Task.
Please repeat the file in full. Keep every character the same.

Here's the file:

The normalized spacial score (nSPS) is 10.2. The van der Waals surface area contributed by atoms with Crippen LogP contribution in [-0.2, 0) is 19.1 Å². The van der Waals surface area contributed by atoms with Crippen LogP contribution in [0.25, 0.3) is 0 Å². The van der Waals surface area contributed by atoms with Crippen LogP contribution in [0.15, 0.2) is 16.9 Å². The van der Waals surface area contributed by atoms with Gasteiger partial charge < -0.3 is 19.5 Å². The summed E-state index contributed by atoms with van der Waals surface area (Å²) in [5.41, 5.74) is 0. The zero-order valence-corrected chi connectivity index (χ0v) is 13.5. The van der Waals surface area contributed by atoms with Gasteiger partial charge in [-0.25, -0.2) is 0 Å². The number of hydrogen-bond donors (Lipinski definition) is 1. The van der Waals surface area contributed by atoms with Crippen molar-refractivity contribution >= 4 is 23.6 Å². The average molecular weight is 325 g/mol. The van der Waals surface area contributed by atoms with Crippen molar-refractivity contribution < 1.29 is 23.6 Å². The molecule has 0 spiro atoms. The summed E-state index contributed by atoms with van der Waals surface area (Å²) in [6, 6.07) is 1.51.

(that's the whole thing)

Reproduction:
The normalized spacial score (nSPS) is 10.2. The van der Waals surface area contributed by atoms with Crippen LogP contribution in [-0.2, 0) is 19.1 Å². The van der Waals surface area contributed by atoms with Crippen LogP contribution in [0.25, 0.3) is 0 Å². The van der Waals surface area contributed by atoms with Crippen LogP contribution in [0.15, 0.2) is 16.9 Å². The van der Waals surface area contributed by atoms with Gasteiger partial charge < -0.3 is 19.5 Å². The summed E-state index contributed by atoms with van der Waals surface area (Å²) in [5.41, 5.74) is 0. The zero-order valence-corrected chi connectivity index (χ0v) is 13.5. The van der Waals surface area contributed by atoms with Gasteiger partial charge in [-0.25, -0.2) is 0 Å². The number of hydrogen-bond donors (Lipinski definition) is 1. The van der Waals surface area contributed by atoms with Crippen molar-refractivity contribution >= 4 is 23.6 Å². The average molecular weight is 325 g/mol. The van der Waals surface area contributed by atoms with Crippen molar-refractivity contribution < 1.29 is 23.6 Å². The molecule has 0 spiro atoms. The summed E-state index contributed by atoms with van der Waals surface area (Å²) in [6, 6.07) is 1.51.